Astrophysicist Janna Levin discusses major achievements of Physics at Frontiers of Thought
The evolutionary findings of black holes in the universe was the central topic of discussion of US astrophysicist Janna Levin at the event Frontiers of Thought, on Aug 2, at the Commencement Hall of UFRGS. An eminent researcher, Levin holds a PhD in Theoretical Physics from the Massachusetts Institute of Technology (MIT). She has written the book The Music of the Universe. In her session, she commented on the great achievements of Physics, such as the sound of gravitational waves as two black holes merge and the images of some of these intriguing celestial bodies.
“We live on the edge, rather than at the center of the universe. There are thousands of stars and galaxies and we can only see them because they shine. On the other hand, black holes are dark phenomena, mere shadows”, she says. As she used animations in her presentation, Janna showed the audience how a star becomes a black hole. “Inside of it, it would look like it was dying. Do you know that light that you see right at the end of the tunnel? That is the image we are talking about”, she adds.
One of the greatest discoveries in Physics was the sound of gravitational waves as two black holes merge in 2016. Three billion years ago two large celestial bodies collided. This led to a massive explosion and formed a lonely object 49 times larger than the Sun. “When they move, black holes create waves and make sounds through gravitational waves. Contractions and expansions cause sounds to oscillate – from low to high – as they come closer to each other. When they collide they also make a sound”, she said as she presented the noises to the audience.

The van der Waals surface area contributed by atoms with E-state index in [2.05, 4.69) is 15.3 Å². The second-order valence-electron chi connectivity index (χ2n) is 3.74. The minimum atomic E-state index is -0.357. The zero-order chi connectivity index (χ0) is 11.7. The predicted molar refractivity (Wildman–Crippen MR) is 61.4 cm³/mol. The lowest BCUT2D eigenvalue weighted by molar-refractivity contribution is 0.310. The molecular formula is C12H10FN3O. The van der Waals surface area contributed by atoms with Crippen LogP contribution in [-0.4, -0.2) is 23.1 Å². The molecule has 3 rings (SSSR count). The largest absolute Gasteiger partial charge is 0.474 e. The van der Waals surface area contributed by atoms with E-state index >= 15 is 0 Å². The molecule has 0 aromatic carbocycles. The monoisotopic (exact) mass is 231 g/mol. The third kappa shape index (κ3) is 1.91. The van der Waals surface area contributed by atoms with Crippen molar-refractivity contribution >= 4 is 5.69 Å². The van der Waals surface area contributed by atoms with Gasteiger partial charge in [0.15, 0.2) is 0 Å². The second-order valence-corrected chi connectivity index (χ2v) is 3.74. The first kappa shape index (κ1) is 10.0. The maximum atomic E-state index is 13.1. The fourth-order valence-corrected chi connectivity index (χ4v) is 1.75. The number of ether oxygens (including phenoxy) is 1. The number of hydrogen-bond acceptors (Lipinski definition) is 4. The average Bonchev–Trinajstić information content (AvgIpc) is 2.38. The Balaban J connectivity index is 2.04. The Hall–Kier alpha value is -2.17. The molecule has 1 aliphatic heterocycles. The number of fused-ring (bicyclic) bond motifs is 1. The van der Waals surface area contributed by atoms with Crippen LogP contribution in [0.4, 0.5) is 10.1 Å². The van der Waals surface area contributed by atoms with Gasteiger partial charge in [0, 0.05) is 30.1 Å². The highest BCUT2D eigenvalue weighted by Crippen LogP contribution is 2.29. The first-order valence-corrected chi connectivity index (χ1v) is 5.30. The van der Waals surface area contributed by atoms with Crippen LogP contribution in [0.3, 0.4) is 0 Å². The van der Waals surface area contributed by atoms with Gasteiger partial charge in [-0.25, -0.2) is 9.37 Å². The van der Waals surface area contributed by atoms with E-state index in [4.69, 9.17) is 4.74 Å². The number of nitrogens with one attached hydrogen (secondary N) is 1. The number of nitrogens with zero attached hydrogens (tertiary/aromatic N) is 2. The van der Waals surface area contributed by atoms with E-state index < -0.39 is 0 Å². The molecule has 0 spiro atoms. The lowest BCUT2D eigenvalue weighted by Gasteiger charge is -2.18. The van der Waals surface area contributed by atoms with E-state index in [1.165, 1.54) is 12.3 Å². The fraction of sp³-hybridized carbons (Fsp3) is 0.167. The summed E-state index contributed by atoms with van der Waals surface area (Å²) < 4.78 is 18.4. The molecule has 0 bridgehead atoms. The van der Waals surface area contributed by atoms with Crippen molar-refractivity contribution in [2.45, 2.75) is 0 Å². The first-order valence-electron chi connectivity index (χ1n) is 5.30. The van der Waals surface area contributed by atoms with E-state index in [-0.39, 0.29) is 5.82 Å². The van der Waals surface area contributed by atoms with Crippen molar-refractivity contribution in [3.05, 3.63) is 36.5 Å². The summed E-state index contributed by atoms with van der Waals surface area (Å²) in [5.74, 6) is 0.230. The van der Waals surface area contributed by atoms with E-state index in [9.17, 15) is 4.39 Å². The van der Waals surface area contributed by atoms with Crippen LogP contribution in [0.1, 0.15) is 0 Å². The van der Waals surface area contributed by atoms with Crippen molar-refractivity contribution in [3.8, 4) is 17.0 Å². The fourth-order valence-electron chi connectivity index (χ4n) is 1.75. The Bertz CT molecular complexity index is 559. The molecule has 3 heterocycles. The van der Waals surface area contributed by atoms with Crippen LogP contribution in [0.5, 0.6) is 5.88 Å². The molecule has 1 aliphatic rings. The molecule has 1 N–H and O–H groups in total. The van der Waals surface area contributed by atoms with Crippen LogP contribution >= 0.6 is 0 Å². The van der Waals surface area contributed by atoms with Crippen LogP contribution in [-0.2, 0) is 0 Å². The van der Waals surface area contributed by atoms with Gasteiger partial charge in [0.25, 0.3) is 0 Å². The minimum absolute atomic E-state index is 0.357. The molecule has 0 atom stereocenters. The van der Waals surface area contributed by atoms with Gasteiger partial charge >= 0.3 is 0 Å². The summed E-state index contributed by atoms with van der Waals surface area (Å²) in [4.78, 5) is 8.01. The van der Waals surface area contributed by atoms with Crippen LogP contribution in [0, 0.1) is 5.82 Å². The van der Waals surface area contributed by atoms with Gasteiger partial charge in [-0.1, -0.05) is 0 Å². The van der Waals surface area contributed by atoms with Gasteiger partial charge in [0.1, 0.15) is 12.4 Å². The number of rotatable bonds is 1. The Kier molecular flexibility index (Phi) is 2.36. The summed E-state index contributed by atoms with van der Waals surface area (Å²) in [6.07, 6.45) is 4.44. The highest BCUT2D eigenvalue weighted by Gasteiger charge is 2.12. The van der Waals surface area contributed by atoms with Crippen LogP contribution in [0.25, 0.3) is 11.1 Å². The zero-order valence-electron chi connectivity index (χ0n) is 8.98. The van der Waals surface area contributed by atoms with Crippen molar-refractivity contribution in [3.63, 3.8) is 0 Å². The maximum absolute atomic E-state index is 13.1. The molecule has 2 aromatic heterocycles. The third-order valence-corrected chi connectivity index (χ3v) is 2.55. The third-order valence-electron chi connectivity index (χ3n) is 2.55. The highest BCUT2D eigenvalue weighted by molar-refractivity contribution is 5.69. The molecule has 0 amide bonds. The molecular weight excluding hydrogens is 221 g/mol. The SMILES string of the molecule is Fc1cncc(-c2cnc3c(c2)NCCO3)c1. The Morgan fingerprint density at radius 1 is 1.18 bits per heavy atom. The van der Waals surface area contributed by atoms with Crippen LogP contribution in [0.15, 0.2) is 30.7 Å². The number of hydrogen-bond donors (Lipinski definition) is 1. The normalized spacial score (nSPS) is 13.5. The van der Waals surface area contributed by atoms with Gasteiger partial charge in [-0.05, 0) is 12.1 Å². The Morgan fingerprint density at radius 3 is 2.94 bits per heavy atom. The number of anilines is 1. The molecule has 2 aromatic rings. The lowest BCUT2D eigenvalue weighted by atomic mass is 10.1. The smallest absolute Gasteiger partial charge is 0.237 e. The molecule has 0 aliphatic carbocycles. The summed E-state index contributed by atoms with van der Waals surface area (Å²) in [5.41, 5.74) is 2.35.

In order to make it happen, Janna though of the 40 years of dedication of her friend Rainer Weiss, a German physicist and one of the leading researchers at the Laser Interferometer Gravitational-Wave Observatory (LIGO). This observatory was where the sounds and sounds were captured. It is located in two US cities: in the states of Washington and Louisiana. LIGO employs over 800 people from various countries. This earned Weiss the 2017 Nobel Prize in Physics.
She also mentioned another major milestone for Physics this year: the first image of a black hole. It took a network of powerful radio telescopes to picture the hole. Although light cannot escape it, researchers could see it in the middle of the photon ring surrounding it. “There are as many as one billion black holes in our galaxy. That is why it is hard to believe that there is no life anywhere else”, she says.
When she was asked about upcoming discoveries, Janna pointed out that in the last century, the great achievements of Physics allowed us to believe that the future is very promising. “We got to capture something we never thought about: the sound in the black hole”, she says.
The way she see it, 95% of the universe is dark, 25% of which consists of dark matter. “This shows that there is a lot to be discovered. The universe has extra dimensions. We can anticipate that Big Bang was not the only one”, she claims.
Opportunities for research
Astrophysicist Thaisa Storchi Bergmann talked about the context of research in Brazil and asked Janna about the importance of investments in research and the current scenario of the United States. To Levin’s mind, there are also investment problems in her country and that, in some cases, the money comes from different sources. “Research inspires people; it brings about major changes. We usually make wonderful discoveries. In our projects, we have scientists from several countries, including Brazil. The world benefits greatly from these investigations”, she concludes.